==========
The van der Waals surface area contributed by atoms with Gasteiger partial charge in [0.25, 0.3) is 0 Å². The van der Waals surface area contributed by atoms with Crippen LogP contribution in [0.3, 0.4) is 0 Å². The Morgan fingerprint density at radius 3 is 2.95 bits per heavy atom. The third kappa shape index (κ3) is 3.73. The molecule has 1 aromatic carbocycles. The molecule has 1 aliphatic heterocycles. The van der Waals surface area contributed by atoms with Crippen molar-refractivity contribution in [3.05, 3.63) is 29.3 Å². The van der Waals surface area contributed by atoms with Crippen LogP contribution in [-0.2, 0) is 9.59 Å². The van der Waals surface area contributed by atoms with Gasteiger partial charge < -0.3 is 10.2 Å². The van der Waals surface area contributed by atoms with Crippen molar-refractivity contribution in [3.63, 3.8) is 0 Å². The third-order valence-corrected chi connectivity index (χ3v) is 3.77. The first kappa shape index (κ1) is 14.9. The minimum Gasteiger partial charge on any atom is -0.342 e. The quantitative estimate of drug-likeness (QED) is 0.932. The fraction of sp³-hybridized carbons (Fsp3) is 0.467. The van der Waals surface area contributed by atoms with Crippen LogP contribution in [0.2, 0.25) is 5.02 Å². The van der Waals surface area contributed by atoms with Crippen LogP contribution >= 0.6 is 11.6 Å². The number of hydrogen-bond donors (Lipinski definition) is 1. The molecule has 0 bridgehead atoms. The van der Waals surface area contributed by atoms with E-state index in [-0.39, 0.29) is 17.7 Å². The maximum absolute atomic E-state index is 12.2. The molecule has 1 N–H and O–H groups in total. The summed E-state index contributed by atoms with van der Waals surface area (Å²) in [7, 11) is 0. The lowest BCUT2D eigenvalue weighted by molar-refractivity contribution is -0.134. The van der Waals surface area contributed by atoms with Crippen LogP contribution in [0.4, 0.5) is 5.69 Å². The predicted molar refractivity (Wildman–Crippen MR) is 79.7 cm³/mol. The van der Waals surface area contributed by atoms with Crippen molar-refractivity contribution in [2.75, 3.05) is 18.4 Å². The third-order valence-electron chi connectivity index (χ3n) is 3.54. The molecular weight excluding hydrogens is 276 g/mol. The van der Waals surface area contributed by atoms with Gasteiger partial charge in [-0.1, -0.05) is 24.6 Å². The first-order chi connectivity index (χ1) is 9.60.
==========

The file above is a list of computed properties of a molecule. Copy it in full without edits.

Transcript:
The van der Waals surface area contributed by atoms with Gasteiger partial charge in [0.25, 0.3) is 0 Å². The van der Waals surface area contributed by atoms with Crippen LogP contribution in [0.3, 0.4) is 0 Å². The Morgan fingerprint density at radius 3 is 2.95 bits per heavy atom. The third kappa shape index (κ3) is 3.73. The molecule has 1 aromatic carbocycles. The molecule has 1 aliphatic heterocycles. The van der Waals surface area contributed by atoms with Crippen molar-refractivity contribution in [3.05, 3.63) is 29.3 Å². The van der Waals surface area contributed by atoms with Crippen LogP contribution in [-0.2, 0) is 9.59 Å². The van der Waals surface area contributed by atoms with Gasteiger partial charge < -0.3 is 10.2 Å². The van der Waals surface area contributed by atoms with Crippen molar-refractivity contribution in [3.63, 3.8) is 0 Å². The third-order valence-corrected chi connectivity index (χ3v) is 3.77. The first kappa shape index (κ1) is 14.9. The minimum Gasteiger partial charge on any atom is -0.342 e. The quantitative estimate of drug-likeness (QED) is 0.932. The fraction of sp³-hybridized carbons (Fsp3) is 0.467. The van der Waals surface area contributed by atoms with Crippen LogP contribution in [0.2, 0.25) is 5.02 Å². The van der Waals surface area contributed by atoms with Crippen LogP contribution >= 0.6 is 11.6 Å². The number of hydrogen-bond donors (Lipinski definition) is 1. The molecule has 0 bridgehead atoms. The van der Waals surface area contributed by atoms with E-state index in [-0.39, 0.29) is 17.7 Å². The maximum absolute atomic E-state index is 12.2. The molecule has 1 N–H and O–H groups in total. The summed E-state index contributed by atoms with van der Waals surface area (Å²) in [7, 11) is 0. The lowest BCUT2D eigenvalue weighted by molar-refractivity contribution is -0.134. The van der Waals surface area contributed by atoms with Crippen LogP contribution in [0.4, 0.5) is 5.69 Å². The predicted molar refractivity (Wildman–Crippen MR) is 79.7 cm³/mol. The van der Waals surface area contributed by atoms with Crippen molar-refractivity contribution in [2.75, 3.05) is 18.4 Å². The third-order valence-electron chi connectivity index (χ3n) is 3.54. The molecular weight excluding hydrogens is 276 g/mol. The van der Waals surface area contributed by atoms with Gasteiger partial charge in [-0.1, -0.05) is 24.6 Å². The first-order chi connectivity index (χ1) is 9.60.